More Tour de L'Aude
Castelnaudary, France, Thursday, May 13, 1999
I dissed the riders yesterday, saying that there are so many who can't corner. True. At the same time I am impressed by how great all the riders are. So many are incredible descenders. Those who aren't work at it and I see improvement over the years. Linda Jackson, for example, is doing a great job cornering and descending this Tour. Petra, Ina, and Anne Samplonius are all amazing. Monica Valvik, a former World Champion, is completely insane and can go faster than anyone as long as she stays upright.
Yesterday, we started on a descent. At the line, I had my brakes on hard. Plus the start line was immediately! before a right hand corner. On the inside of this corner was a gutter, a drainage grate, a man with a flag whose tip was sticking into the road, and spectators. One of the Spanish riders decided she wanted to be up front and plunked herself on the sidewalk on the inside of the corner. I was right there thinking "oh boy, we're all going down". Not at all, there was no problem. She dropped herself off the sidewalk, avoided the gutter and grate. We all avoided her.The other thing is that:
1) the descents are crazy fast and the turns narrow, bumpy and filled with gravel (A little frightening at the very least); and
2) everyone not getting to the top of the climb (the start of the descent) with the lead group is trying to catch those in front of them and is going very fast.
On the descents it is sometimes possible to see what is ahead. Mostly not. This means having faith in the riders ahead and in yourself to ride whatever comes up. In towns, which we go through frequently, it is impossible to see what is ahead. It is impossible to see corners and to see changes in grade -- like descent-corner-steep incline. The only thing giving clues to possible danger are the gendarmes waving yellow flags and blowing whistles, indicating anything -- a sharp corner, a barricade, a median strip, a particularly narrow road, a bridge. For grade changes, the only hope is to look ahead at the lead cars and the other riders. Even then, since so many of the corners are completely blind, looking ahead is little help. Today, any question, I shifted to the little ring, not wanting to wrench my knee again.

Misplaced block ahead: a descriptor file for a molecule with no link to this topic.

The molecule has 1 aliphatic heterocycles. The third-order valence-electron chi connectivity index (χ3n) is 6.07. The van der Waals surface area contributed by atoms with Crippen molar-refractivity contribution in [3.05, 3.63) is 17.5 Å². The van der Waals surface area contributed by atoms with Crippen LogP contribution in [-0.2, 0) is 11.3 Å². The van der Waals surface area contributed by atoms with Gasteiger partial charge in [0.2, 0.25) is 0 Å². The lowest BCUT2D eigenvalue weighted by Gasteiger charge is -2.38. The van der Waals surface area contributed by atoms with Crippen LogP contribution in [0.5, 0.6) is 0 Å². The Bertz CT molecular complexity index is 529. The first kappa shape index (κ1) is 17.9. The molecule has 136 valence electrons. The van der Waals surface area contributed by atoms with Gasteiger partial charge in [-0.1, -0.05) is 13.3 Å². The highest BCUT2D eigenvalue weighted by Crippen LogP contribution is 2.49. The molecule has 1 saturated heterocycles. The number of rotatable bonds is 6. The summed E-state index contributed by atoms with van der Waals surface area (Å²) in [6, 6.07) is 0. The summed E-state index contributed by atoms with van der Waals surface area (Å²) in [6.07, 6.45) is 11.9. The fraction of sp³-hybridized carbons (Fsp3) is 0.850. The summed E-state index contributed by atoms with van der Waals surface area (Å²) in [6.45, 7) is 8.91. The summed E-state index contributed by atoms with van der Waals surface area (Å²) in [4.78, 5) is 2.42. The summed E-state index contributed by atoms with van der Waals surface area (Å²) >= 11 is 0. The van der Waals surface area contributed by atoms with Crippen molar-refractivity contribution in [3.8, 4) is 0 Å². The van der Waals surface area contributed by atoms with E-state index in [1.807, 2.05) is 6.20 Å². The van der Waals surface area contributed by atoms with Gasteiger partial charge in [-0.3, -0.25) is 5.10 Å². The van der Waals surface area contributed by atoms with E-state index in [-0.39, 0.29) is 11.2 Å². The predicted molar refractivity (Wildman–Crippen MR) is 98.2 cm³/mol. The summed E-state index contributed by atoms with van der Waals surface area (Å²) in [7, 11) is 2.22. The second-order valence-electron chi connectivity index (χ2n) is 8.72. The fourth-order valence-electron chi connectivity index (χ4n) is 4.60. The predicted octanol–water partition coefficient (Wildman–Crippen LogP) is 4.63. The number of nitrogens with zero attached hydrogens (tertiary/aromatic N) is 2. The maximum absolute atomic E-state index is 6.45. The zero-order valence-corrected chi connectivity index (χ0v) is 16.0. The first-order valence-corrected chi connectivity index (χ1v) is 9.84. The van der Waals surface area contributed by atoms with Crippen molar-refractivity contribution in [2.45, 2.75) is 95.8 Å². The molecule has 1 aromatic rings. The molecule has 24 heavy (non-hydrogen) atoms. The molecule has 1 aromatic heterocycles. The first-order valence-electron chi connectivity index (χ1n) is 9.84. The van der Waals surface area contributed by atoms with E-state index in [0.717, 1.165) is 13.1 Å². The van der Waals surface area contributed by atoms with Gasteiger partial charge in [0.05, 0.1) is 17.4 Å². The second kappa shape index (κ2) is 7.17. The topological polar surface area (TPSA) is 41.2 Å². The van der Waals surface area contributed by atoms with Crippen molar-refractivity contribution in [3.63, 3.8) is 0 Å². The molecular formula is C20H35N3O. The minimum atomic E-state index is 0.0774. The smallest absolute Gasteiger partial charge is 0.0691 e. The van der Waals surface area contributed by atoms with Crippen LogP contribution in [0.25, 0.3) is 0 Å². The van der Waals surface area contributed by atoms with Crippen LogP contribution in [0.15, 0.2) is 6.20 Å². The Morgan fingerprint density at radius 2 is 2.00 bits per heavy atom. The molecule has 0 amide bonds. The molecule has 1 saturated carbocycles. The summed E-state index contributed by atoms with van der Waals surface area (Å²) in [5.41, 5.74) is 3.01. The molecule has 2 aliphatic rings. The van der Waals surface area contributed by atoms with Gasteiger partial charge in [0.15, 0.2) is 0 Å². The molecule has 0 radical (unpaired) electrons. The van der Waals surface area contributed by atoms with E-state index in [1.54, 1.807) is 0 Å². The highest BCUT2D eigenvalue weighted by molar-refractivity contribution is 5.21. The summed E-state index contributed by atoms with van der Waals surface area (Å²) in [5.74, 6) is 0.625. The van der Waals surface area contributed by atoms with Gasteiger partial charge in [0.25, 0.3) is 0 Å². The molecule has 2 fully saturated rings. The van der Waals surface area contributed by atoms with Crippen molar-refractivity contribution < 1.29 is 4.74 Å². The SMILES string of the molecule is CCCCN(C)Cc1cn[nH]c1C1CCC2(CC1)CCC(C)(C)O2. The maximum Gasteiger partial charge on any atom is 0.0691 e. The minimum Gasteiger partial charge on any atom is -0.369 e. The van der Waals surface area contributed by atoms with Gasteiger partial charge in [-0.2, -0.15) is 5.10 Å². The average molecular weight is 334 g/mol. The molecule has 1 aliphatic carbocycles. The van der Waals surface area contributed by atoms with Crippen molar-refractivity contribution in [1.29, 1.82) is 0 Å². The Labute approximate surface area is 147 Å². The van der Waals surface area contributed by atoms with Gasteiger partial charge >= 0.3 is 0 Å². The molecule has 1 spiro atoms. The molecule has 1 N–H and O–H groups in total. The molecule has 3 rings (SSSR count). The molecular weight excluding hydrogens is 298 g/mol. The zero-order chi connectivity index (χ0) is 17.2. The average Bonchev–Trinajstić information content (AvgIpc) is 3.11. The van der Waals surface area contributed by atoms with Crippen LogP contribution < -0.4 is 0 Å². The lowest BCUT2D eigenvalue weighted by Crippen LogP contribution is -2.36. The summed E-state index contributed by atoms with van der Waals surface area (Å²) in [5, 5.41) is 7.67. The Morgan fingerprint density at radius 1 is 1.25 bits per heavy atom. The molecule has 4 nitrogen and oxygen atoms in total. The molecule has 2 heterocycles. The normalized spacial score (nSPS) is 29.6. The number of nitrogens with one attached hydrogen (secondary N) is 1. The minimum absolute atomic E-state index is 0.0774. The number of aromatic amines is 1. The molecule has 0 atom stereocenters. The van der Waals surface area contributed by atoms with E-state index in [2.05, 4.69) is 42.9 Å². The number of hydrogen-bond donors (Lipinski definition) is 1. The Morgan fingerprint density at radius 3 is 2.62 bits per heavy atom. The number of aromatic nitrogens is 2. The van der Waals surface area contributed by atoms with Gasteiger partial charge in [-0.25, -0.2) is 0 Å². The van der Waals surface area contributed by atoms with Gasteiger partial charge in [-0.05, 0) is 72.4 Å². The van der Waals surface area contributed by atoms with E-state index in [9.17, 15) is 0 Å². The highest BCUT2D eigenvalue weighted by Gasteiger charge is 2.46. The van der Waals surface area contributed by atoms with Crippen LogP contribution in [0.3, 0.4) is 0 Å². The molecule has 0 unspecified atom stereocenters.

With all of the above, there are few mishaps.
Today was hard racing. Only one mountain sprint but lots of climbing over the 126 kilometer course. The wind let up since yesterday and the sun came out. Julie, Pam and I stayed in the front group. I suffered on the climbs, coming off once -- barely -- and worked my way back through the caravan with Dede, a Russian with a strong jump, and Sybil.
On an earlier climb Jarek gave me a Coke and really shouted and yelled at me to stay with the group. I couldn't not do it with him yelling so loudly. It seems I have a better ability to make short efforts to keep myself from getting dropped. I'll do it once, get to the group, drift back, jump again, fall back, jump again. Oh brother. If the climbs not too long and I didn't start so far back that I need to do this from top to bottom I can make it up with the group.
Giana was up front lots helping Pam and Julie, covering attacks and helping them to position. She, Giana, really is the best team rider around.
At about 65km a French rider got away. This was before the climbs and before some descending. All of a sudden, she had a 4 minute lead. After the climbs, she had lost some time and still had more than 2 minutes. We weren't strung out single file yet we weren't going slowly. She stayed away for the win. I attacked at the 2km mark as we had planned. Saturn was doing sort of a leadout for Anna, I assume. Emily brought me back and then I don't know what happened.
Leah, still tough, finished another day.